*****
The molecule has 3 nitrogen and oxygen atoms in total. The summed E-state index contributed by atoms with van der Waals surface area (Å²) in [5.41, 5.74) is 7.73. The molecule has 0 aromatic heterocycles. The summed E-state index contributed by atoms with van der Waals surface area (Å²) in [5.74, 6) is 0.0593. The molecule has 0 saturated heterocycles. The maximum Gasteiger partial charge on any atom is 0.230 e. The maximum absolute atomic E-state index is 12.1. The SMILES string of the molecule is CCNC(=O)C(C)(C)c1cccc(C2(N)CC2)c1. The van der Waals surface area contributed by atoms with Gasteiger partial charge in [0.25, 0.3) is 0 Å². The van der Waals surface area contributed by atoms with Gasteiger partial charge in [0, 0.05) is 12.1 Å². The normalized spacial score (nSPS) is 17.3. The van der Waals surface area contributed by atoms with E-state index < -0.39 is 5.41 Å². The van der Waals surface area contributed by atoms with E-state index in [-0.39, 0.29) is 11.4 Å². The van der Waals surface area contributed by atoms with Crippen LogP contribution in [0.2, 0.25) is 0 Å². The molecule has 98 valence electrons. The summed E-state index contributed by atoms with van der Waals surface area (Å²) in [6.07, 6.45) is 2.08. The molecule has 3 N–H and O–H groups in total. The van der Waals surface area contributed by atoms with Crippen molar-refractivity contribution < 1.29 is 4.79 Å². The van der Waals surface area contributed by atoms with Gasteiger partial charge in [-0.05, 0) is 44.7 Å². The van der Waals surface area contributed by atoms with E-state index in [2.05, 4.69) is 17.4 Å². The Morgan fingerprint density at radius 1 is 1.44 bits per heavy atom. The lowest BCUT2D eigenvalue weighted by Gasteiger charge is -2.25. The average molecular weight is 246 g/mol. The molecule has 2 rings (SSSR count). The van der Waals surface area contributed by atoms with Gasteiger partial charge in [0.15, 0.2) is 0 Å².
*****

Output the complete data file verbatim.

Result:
The molecule has 3 nitrogen and oxygen atoms in total. The summed E-state index contributed by atoms with van der Waals surface area (Å²) in [5.41, 5.74) is 7.73. The molecule has 0 aromatic heterocycles. The summed E-state index contributed by atoms with van der Waals surface area (Å²) in [5.74, 6) is 0.0593. The molecule has 0 saturated heterocycles. The maximum Gasteiger partial charge on any atom is 0.230 e. The maximum absolute atomic E-state index is 12.1. The SMILES string of the molecule is CCNC(=O)C(C)(C)c1cccc(C2(N)CC2)c1. The van der Waals surface area contributed by atoms with Gasteiger partial charge in [0.25, 0.3) is 0 Å². The van der Waals surface area contributed by atoms with Gasteiger partial charge in [0, 0.05) is 12.1 Å². The normalized spacial score (nSPS) is 17.3. The van der Waals surface area contributed by atoms with E-state index < -0.39 is 5.41 Å². The van der Waals surface area contributed by atoms with E-state index in [-0.39, 0.29) is 11.4 Å². The van der Waals surface area contributed by atoms with Crippen LogP contribution in [0.2, 0.25) is 0 Å². The molecule has 98 valence electrons. The summed E-state index contributed by atoms with van der Waals surface area (Å²) in [6.07, 6.45) is 2.08. The molecule has 3 N–H and O–H groups in total. The van der Waals surface area contributed by atoms with Crippen molar-refractivity contribution < 1.29 is 4.79 Å². The van der Waals surface area contributed by atoms with Gasteiger partial charge in [-0.05, 0) is 44.7 Å². The van der Waals surface area contributed by atoms with E-state index in [2.05, 4.69) is 17.4 Å². The Morgan fingerprint density at radius 1 is 1.44 bits per heavy atom. The lowest BCUT2D eigenvalue weighted by Gasteiger charge is -2.25. The average molecular weight is 246 g/mol. The molecule has 2 rings (SSSR count). The van der Waals surface area contributed by atoms with Gasteiger partial charge in [0.15, 0.2) is 0 Å².